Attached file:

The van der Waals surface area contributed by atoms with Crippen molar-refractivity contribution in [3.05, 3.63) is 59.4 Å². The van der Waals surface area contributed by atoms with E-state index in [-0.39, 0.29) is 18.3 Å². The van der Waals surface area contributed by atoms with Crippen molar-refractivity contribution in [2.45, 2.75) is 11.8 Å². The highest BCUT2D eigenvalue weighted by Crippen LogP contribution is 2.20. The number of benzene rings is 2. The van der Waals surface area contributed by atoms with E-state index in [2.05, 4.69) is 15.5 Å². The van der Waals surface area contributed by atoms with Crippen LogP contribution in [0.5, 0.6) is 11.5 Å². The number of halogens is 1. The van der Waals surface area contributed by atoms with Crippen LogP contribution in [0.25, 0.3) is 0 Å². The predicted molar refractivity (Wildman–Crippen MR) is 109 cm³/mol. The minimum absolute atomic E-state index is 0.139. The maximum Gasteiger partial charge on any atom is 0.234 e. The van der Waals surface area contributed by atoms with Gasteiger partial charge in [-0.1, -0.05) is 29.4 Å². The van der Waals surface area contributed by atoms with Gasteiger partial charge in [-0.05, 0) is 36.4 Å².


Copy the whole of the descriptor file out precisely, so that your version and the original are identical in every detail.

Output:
The van der Waals surface area contributed by atoms with Crippen molar-refractivity contribution in [3.05, 3.63) is 59.4 Å². The van der Waals surface area contributed by atoms with E-state index in [-0.39, 0.29) is 18.3 Å². The van der Waals surface area contributed by atoms with Crippen molar-refractivity contribution in [2.45, 2.75) is 11.8 Å². The highest BCUT2D eigenvalue weighted by Crippen LogP contribution is 2.20. The number of benzene rings is 2. The van der Waals surface area contributed by atoms with E-state index in [2.05, 4.69) is 15.5 Å². The van der Waals surface area contributed by atoms with Crippen LogP contribution in [0.5, 0.6) is 11.5 Å². The number of halogens is 1. The van der Waals surface area contributed by atoms with Crippen LogP contribution in [0.25, 0.3) is 0 Å². The predicted molar refractivity (Wildman–Crippen MR) is 109 cm³/mol. The minimum absolute atomic E-state index is 0.139. The maximum Gasteiger partial charge on any atom is 0.234 e. The van der Waals surface area contributed by atoms with Gasteiger partial charge in [-0.1, -0.05) is 29.4 Å². The van der Waals surface area contributed by atoms with Gasteiger partial charge in [-0.05, 0) is 36.4 Å².